Losing a dog to Wobblers


I wanted to do a series of posts addressing very common dog diseases/ailments. We’ve lost 3 dogs to these and I’m always left questioning if I could have done something different, better, or something to have kept these loves of my life around longer. The answer is mostly no, bloat being the possible exception. We lost our second dog to Wobblers, which given our losses, I’d take this one if I had to choose.

We adopted a 1yr old Doberman that was purchased from a pet store. He came to the rescue when the family somehow couldn’t get a Mange diagnosis and were at the end of their financial rope trying to get Jimmy healthy. When we got him, he was missing about a quarter of his fur and had been kept outside as he never knew how to ask to go outside.

At about the age of two, we noticed that he was holding his back left leg. He’d hold it up, occasionally rest on his knuckles. After tests and xrays yielding nothing visibly wrong, we decided it was Wobblers. A crazy expensive MRI might have been more telling but ultimately, there was very little we were going to do to beat this. We were VERY lucky that his was a slow onset. We tried Rimadyl, Prednisone, and even acupuncture, and chiropractic treatments that all made no difference. We even tried getting steroid shots, but the vet insisted on putting it in his left hip rather than in his neck where Wobblers is the problem.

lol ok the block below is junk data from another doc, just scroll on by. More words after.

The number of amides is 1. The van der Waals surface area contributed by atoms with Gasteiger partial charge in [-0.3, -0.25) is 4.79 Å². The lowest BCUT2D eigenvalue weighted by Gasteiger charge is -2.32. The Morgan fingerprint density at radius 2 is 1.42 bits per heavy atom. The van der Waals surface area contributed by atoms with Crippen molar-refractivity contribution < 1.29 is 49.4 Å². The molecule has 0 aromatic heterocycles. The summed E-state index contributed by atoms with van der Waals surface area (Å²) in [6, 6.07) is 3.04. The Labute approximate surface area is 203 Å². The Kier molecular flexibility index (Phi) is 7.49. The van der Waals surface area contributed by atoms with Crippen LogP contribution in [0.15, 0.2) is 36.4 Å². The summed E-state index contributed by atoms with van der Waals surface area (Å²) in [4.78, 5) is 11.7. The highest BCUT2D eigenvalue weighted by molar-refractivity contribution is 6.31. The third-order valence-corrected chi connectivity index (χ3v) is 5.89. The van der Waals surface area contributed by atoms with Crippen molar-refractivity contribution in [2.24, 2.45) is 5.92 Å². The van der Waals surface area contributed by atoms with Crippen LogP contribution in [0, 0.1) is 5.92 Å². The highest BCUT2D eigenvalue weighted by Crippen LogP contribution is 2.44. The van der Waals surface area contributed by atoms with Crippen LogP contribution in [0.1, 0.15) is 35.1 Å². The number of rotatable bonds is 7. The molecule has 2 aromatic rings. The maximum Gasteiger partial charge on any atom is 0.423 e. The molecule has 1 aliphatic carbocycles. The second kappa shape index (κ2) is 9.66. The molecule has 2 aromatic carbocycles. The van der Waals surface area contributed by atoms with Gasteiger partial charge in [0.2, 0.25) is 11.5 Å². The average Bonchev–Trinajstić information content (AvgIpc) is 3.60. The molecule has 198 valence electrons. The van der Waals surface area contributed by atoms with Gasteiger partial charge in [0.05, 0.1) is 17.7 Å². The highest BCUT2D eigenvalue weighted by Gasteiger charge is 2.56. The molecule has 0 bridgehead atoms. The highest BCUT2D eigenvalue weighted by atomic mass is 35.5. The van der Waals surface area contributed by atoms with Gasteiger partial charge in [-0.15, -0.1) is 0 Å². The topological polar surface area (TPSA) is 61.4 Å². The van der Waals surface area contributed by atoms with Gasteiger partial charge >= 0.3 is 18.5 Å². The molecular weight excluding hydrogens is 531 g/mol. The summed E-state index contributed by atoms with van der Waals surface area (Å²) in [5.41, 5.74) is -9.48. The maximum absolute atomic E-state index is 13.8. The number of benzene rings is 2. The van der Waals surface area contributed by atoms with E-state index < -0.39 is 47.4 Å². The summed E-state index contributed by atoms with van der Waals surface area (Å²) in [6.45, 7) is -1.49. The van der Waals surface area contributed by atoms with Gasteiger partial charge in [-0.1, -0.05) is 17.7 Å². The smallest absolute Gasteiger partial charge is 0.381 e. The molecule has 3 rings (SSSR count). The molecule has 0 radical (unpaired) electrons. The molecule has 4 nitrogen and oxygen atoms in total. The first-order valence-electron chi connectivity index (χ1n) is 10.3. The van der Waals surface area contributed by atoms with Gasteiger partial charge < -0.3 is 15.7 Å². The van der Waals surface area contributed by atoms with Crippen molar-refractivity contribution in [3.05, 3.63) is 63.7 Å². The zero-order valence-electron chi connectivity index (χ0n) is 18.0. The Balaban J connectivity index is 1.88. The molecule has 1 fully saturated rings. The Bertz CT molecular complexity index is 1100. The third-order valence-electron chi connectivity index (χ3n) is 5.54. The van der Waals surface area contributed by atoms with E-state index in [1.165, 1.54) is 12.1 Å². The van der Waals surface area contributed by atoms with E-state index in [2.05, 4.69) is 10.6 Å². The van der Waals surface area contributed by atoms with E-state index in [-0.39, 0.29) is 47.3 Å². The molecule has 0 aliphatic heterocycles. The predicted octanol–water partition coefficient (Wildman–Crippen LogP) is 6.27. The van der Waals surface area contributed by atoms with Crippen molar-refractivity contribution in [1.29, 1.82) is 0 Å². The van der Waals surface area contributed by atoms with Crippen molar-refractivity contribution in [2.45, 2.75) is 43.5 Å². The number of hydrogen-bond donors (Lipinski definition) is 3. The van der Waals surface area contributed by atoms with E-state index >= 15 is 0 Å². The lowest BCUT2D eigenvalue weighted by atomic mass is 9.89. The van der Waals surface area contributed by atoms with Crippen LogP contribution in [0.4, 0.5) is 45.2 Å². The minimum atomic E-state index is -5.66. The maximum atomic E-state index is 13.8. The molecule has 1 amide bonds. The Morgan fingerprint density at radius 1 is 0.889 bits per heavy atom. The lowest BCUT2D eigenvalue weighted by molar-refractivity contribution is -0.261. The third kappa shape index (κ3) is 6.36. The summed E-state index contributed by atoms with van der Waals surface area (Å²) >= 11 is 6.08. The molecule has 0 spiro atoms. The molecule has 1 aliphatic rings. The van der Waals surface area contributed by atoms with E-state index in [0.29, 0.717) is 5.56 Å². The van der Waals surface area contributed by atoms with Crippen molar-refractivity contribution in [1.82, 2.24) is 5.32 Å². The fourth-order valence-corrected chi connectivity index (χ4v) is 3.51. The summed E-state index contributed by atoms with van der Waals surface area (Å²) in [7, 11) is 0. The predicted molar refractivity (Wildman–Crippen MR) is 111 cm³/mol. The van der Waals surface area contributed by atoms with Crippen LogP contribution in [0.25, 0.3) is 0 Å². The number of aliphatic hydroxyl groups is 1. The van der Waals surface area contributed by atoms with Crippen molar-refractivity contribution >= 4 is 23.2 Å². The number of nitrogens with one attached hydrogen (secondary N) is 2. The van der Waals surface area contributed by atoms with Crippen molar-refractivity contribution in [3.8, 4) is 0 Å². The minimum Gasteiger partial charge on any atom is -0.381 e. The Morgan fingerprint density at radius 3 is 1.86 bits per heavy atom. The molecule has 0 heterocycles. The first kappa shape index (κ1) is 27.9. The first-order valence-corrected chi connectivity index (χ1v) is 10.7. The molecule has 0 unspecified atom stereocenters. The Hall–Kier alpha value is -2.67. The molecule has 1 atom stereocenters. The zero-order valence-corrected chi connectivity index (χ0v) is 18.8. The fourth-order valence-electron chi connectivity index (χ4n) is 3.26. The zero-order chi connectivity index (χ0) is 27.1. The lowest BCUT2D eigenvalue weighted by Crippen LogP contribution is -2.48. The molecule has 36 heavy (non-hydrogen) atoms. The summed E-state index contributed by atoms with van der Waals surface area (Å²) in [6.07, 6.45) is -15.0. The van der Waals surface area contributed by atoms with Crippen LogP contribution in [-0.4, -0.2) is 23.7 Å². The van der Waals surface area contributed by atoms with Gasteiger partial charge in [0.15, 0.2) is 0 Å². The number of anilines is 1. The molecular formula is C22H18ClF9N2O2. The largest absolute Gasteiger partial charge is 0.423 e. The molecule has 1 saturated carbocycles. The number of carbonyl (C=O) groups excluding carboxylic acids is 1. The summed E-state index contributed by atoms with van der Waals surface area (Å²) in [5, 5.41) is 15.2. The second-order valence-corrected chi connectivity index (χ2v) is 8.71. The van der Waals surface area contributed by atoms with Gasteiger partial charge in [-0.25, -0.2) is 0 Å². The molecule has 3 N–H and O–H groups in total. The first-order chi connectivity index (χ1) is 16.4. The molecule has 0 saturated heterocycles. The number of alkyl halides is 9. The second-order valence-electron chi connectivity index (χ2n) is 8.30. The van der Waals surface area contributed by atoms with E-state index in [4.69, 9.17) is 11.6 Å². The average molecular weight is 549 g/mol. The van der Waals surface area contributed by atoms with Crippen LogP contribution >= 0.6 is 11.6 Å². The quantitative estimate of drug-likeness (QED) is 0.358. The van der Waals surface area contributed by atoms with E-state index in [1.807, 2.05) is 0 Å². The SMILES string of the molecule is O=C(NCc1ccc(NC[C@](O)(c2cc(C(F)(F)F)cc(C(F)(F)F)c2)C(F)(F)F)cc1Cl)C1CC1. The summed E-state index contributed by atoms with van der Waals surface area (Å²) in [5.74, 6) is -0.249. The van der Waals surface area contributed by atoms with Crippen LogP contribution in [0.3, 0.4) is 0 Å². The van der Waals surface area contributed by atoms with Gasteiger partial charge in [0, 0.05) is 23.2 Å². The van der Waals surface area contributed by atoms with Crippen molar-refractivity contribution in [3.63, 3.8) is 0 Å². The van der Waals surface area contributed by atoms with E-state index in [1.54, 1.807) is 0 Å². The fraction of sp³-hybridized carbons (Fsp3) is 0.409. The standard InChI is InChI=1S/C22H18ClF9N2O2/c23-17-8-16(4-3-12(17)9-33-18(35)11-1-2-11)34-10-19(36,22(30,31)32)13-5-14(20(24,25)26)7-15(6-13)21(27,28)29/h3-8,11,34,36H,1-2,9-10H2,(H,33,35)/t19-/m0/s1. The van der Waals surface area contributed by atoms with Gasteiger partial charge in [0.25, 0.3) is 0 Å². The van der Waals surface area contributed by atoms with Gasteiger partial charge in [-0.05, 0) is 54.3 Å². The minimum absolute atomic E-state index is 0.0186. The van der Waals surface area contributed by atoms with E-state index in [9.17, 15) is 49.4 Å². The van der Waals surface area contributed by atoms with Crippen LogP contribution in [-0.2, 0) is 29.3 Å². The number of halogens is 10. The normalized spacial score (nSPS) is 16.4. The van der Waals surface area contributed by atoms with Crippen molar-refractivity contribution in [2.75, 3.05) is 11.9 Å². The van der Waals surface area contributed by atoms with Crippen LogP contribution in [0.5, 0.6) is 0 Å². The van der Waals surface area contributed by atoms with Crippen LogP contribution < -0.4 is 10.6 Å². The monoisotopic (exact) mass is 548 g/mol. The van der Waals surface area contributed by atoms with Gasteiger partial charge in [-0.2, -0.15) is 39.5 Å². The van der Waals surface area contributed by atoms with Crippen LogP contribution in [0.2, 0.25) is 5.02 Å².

Surgery is an option, but it’s not a guarantee.

As time progressed, Jimmy used his back left leg less and less. We knew that his time would come when he could no longer walk. The year of his 11th bday, we had a few days where Jimmy had accidents in his bed and wasn’t getting up anymore. We made the appointment. The night before we gave him pizza, his favorite. The morning we were to take him in, that rascal got up and went and stood in the backyard sunning himself. I canceled the appointment. We knew we were on borrowed time, so for every week he continued, he got a “last meal”. He got Thanksgiving dinner and he got a bacon wrapped hot dog. He didn’t finish the hot dog and again couldn’t get up and was having accidents again. We again made the appointment. That appointment, he didn’t get up.

What I can say about this being the way we lost this fantastic dog is that we had a good long time with him. 11yrs is a good run for a lot of dogs. We were lucky for the most part in that we knew when it was time to let him go. It’s always about quality of life. So many dog owners are so selfish and continue to keep their pets going, which pets will always want to keep going for you. It’s just not right.

posted under Misc, Other pets/animals

You must be logged in to post a comment.